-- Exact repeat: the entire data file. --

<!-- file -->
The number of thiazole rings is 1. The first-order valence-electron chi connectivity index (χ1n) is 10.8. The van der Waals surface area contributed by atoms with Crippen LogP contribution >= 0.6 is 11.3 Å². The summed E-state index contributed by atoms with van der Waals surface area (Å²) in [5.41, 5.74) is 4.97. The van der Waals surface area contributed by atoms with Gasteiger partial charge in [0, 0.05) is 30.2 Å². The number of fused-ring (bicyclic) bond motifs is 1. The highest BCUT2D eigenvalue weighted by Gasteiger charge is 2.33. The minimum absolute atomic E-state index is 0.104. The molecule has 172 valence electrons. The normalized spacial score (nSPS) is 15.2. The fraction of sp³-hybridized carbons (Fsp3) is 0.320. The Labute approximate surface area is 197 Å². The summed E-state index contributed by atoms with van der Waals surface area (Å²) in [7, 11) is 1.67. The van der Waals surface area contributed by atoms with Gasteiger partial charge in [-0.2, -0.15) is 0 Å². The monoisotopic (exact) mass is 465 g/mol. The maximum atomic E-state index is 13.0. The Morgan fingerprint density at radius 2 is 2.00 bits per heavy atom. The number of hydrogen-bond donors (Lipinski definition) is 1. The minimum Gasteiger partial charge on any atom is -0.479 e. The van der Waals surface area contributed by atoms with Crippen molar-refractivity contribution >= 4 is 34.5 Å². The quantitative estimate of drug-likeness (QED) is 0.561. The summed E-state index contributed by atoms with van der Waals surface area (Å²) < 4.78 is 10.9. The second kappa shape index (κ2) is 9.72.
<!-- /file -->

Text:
The number of thiazole rings is 1. The first-order valence-electron chi connectivity index (χ1n) is 10.8. The van der Waals surface area contributed by atoms with Crippen LogP contribution >= 0.6 is 11.3 Å². The summed E-state index contributed by atoms with van der Waals surface area (Å²) in [5.41, 5.74) is 4.97. The van der Waals surface area contributed by atoms with Gasteiger partial charge in [0, 0.05) is 30.2 Å². The number of fused-ring (bicyclic) bond motifs is 1. The highest BCUT2D eigenvalue weighted by Gasteiger charge is 2.33. The minimum absolute atomic E-state index is 0.104. The molecule has 172 valence electrons. The normalized spacial score (nSPS) is 15.2. The fraction of sp³-hybridized carbons (Fsp3) is 0.320. The Labute approximate surface area is 197 Å². The summed E-state index contributed by atoms with van der Waals surface area (Å²) in [7, 11) is 1.67. The van der Waals surface area contributed by atoms with Gasteiger partial charge in [-0.2, -0.15) is 0 Å². The monoisotopic (exact) mass is 465 g/mol. The maximum atomic E-state index is 13.0. The Morgan fingerprint density at radius 2 is 2.00 bits per heavy atom. The number of hydrogen-bond donors (Lipinski definition) is 1. The minimum Gasteiger partial charge on any atom is -0.479 e. The van der Waals surface area contributed by atoms with Crippen molar-refractivity contribution >= 4 is 34.5 Å². The quantitative estimate of drug-likeness (QED) is 0.561. The summed E-state index contributed by atoms with van der Waals surface area (Å²) < 4.78 is 10.9. The second kappa shape index (κ2) is 9.72.